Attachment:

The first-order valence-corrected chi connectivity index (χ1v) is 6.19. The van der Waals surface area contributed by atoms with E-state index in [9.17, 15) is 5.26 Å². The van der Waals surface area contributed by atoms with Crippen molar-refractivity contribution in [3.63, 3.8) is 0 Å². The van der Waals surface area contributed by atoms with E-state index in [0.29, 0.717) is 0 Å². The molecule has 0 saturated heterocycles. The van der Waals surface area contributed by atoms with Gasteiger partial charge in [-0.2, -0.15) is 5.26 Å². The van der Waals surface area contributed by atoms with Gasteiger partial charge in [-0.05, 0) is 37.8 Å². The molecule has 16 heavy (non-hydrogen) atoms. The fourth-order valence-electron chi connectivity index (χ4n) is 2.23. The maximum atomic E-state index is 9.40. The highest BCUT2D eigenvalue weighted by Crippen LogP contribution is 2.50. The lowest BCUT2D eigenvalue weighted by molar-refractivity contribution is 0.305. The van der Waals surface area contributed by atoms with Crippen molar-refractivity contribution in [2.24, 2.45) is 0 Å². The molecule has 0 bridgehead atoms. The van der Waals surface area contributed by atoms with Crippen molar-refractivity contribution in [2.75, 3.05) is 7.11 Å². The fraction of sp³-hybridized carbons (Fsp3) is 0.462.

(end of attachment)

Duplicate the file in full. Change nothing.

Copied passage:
The first-order valence-corrected chi connectivity index (χ1v) is 6.19. The van der Waals surface area contributed by atoms with E-state index in [9.17, 15) is 5.26 Å². The van der Waals surface area contributed by atoms with Crippen molar-refractivity contribution in [3.63, 3.8) is 0 Å². The van der Waals surface area contributed by atoms with E-state index in [0.29, 0.717) is 0 Å². The molecule has 0 saturated heterocycles. The van der Waals surface area contributed by atoms with Gasteiger partial charge in [-0.2, -0.15) is 5.26 Å². The van der Waals surface area contributed by atoms with Gasteiger partial charge in [-0.05, 0) is 37.8 Å². The molecule has 16 heavy (non-hydrogen) atoms. The fourth-order valence-electron chi connectivity index (χ4n) is 2.23. The maximum atomic E-state index is 9.40. The highest BCUT2D eigenvalue weighted by Crippen LogP contribution is 2.50. The lowest BCUT2D eigenvalue weighted by molar-refractivity contribution is 0.305. The van der Waals surface area contributed by atoms with Crippen molar-refractivity contribution in [2.24, 2.45) is 0 Å². The molecule has 0 bridgehead atoms. The van der Waals surface area contributed by atoms with Crippen molar-refractivity contribution in [2.75, 3.05) is 7.11 Å². The fraction of sp³-hybridized carbons (Fsp3) is 0.462.